Cyrus Mistry's letter to Tata opens up a Pandora's box: Is Tata the new Satyam?
A letter written by Cyrus Mistry's leaked in the public domain has opened up a Pandora 's box that has the fire-power to bring down the 150-year-old empire of the Tata Group of companies.
Mistry, who was shown the door by Tata Trusts, the conglomerate that owns Tata Steel, Tata Motors, Tata Power and Tata Consultancy Services apart from other companies, from the position of Chairman of Tata Sons has launched a sort of coup against the shareholders of the company.
In his letter, Mistry has said that he had inherited a debt-laden enterprise saddled with losses from companies like Indian Hotels, Tata Motors, Tata Steel, Tata Power and Tata Teleservices being the "legacy hotspots".
He further added that the group had invested Rs1.96 lakh crore - more than the net worth of the group - into those companies, yet, those units faced challenges, and the group had to write down about Rs1.18 lakh crore of its assets.
Not informing the markets regulator - Securities and Exchanges Board of India - about the real value of companies assets raises questions over the corporate governance hygiene in the company. And this has the potential of taking the Tata Group down the Satyam lane.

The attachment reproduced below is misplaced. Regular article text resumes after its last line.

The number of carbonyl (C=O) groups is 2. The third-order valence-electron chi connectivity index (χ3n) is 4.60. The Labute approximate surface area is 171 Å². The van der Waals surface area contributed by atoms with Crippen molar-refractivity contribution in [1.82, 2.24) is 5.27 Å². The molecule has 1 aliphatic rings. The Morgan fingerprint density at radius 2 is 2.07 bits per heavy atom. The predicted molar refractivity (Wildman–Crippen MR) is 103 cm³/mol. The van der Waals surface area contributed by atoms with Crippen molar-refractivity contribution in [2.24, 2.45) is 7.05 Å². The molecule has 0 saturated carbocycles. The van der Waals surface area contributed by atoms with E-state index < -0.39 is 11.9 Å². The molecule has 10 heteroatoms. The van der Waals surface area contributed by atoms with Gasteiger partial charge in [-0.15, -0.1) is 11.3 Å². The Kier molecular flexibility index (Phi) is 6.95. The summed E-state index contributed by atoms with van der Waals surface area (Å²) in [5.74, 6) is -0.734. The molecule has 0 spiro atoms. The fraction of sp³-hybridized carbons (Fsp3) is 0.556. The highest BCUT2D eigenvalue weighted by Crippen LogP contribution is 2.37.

Satyam shocked the Indian stock markets in 2009, when its promoter, Ramalinga Raju, accepted to inflating the revenue as well the value of assets held by the software giant.
Here is a look back at the Satyam scam and the comparison between the allegations against Tata Group and charges proved against Satyam computers -
1) The Satyam scam involved misreporting of around Rs 8,000 crore of revenue by company promoters. Misreporting of revenue or assets, is considered to be against corporate governance laws as it reflects the wrong figure of a company's value leading to inflated stock price.
2) In his letter, Mistry alleged that he was forced to approve certain transactions which he did not have full knowledge about. Hiding or misrepresenting the full details of any transaction in a company can lead to wrong investment decisions by shareholders. Promoters of Satyam computers were guilty of not sharing full details of the transactions made by the company promoter with the shareholders.
3) Hiding or misreporting the declining value of assets can implicate connivance of third party auditors in the case. In Satyam fraud case, three auditors from the third party auditing firm PricewaterhouseCooper India were found guilty of 'serious negligence' in performing the audit of the Satyam accounts. The content of the letter by Mistry raises questions over Tata Group's third party auditor, as well.
The spat between Mistry and Tata Trusts has rocked the Ministry of Corporate Affairs, headed by Finance Minister Arun Jaitley, and the government would not want a group like Tata to land into trouble, especially at a time when the Indian economy is facing a dearth in investments from the private sector.
A corporate governance fraud case against the Tata Group would impact over 100 companies that come under it and has an yearly revenue of over $100 billion (approximately Rs 10,000 crore).